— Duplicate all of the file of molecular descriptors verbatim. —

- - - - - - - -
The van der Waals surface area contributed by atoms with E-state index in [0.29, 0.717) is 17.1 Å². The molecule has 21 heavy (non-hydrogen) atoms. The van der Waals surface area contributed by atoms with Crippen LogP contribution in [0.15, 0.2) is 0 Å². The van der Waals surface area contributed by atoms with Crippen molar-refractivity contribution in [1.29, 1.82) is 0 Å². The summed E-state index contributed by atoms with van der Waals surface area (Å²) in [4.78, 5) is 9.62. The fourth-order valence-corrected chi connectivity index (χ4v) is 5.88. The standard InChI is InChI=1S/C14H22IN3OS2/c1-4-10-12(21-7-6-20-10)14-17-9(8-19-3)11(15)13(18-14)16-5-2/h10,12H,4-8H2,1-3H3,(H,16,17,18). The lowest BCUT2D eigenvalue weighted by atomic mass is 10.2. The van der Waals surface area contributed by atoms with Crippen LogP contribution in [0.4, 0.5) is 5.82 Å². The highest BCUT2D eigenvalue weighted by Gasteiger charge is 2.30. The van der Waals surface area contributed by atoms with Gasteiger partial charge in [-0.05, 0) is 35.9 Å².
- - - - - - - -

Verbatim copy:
The van der Waals surface area contributed by atoms with E-state index in [0.29, 0.717) is 17.1 Å². The molecule has 21 heavy (non-hydrogen) atoms. The van der Waals surface area contributed by atoms with Crippen LogP contribution in [0.15, 0.2) is 0 Å². The van der Waals surface area contributed by atoms with Crippen molar-refractivity contribution in [1.29, 1.82) is 0 Å². The summed E-state index contributed by atoms with van der Waals surface area (Å²) in [4.78, 5) is 9.62. The fourth-order valence-corrected chi connectivity index (χ4v) is 5.88. The standard InChI is InChI=1S/C14H22IN3OS2/c1-4-10-12(21-7-6-20-10)14-17-9(8-19-3)11(15)13(18-14)16-5-2/h10,12H,4-8H2,1-3H3,(H,16,17,18). The lowest BCUT2D eigenvalue weighted by atomic mass is 10.2. The van der Waals surface area contributed by atoms with Crippen LogP contribution in [0.4, 0.5) is 5.82 Å². The highest BCUT2D eigenvalue weighted by Gasteiger charge is 2.30. The van der Waals surface area contributed by atoms with Gasteiger partial charge in [-0.05, 0) is 35.9 Å².